Portrait of an American Labor Leader, William L. Hutcheson : Saga of the United Brotherhood of Carpenters and Joiners of America, 1881-1954 (Classic Reprint)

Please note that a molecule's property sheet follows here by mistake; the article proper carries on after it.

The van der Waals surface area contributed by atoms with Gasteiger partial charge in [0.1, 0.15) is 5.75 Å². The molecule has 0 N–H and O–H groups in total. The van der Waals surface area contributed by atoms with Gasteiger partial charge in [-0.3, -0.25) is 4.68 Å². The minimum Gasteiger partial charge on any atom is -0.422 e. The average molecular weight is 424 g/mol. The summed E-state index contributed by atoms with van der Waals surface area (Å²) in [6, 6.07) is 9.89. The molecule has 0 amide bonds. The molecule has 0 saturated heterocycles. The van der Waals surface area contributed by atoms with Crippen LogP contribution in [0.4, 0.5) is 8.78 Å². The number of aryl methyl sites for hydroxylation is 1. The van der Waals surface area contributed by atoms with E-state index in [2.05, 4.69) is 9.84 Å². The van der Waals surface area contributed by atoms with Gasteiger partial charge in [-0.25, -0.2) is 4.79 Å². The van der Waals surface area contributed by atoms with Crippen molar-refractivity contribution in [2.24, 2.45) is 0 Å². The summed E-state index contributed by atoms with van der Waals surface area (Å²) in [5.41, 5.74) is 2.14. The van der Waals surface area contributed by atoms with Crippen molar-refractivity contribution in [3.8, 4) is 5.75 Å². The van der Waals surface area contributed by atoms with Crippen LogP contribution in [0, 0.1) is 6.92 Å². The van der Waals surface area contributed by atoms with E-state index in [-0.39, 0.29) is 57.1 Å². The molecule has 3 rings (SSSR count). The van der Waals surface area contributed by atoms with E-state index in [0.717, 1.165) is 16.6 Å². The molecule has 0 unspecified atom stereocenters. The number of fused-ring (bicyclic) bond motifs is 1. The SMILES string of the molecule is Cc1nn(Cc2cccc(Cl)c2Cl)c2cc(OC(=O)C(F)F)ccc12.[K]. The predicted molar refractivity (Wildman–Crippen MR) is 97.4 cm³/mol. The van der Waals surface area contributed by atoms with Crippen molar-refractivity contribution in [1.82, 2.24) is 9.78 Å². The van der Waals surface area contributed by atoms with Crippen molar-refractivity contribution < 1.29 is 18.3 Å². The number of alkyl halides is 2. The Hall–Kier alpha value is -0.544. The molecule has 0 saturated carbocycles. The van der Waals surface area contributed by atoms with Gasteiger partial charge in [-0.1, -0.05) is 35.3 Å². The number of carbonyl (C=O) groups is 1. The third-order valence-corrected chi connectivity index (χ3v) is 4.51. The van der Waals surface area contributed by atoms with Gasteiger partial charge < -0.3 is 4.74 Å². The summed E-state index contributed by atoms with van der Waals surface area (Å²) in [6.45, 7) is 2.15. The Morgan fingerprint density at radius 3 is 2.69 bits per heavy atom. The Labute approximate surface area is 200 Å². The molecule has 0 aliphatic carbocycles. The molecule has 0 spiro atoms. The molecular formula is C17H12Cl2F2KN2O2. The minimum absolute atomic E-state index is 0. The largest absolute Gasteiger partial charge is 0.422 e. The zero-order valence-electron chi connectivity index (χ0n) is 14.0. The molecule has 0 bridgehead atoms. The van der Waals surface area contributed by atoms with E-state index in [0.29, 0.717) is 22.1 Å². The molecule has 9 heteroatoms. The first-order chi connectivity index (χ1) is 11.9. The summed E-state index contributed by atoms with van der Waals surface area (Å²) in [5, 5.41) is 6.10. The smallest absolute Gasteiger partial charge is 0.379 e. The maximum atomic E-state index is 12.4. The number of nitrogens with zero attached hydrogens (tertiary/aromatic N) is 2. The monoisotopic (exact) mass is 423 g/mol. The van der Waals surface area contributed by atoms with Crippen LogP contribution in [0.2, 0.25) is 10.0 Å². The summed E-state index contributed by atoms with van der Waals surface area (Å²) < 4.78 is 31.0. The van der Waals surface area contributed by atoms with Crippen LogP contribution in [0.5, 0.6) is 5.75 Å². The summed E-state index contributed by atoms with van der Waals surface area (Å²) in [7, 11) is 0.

Excerpt from Portrait of an American Labor Leader, William L. Hutcheson: Saga of the United Brotherhood of Carpenters and Joiners of America, 1881-1954 William L. Hutcheson's extensive personal files and correspondence, extending over a period of forty years, have been at my disposal through out. These were made available to me, and that for the first time to any writer without reservations, by Maurice A. Hutcheson, and by u.b. General Secretary Albert E. Fischer. Included are a great variety of socially and historically significant items, which shed much new light on the character and personality of our subject. The discoveries I have made therefrom will, I am confident, add much to the rounded picture of William Levi Hutcheson. Also made available to me in their entirety were the Executive Board's minutes of the Brotherhood, fortified by vital data from the parent American Federation of Labor. I have, of course, thoroughly examined the published proceedings of the union itself. In a year spent on research, extensive travel and scores of interviews I have profited from the generous help of more people than a brief preface can mention. I should like to single out at least those who were able to supply information to me from their long and intimate association with Hutcheson himself and their experiences in the labor movement. About the Publisher Forgotten Books publishes hundreds of thousands of rare and classic books. Find more at www.forgottenbooks.com This book is a reproduction of an important historical work. Forgotten Books uses state-of-the-art technology to digitally reconstruct the work, preserving the original format whilst repairing imperfections present in the aged copy. In rare cases, an imperfection in the original, such as a blemish or missing page, may be replicated in our edition. We do, however, repair the vast majority of imperfections successfully; any imperfections that remain are intentionally left to preserve the state of such historical works.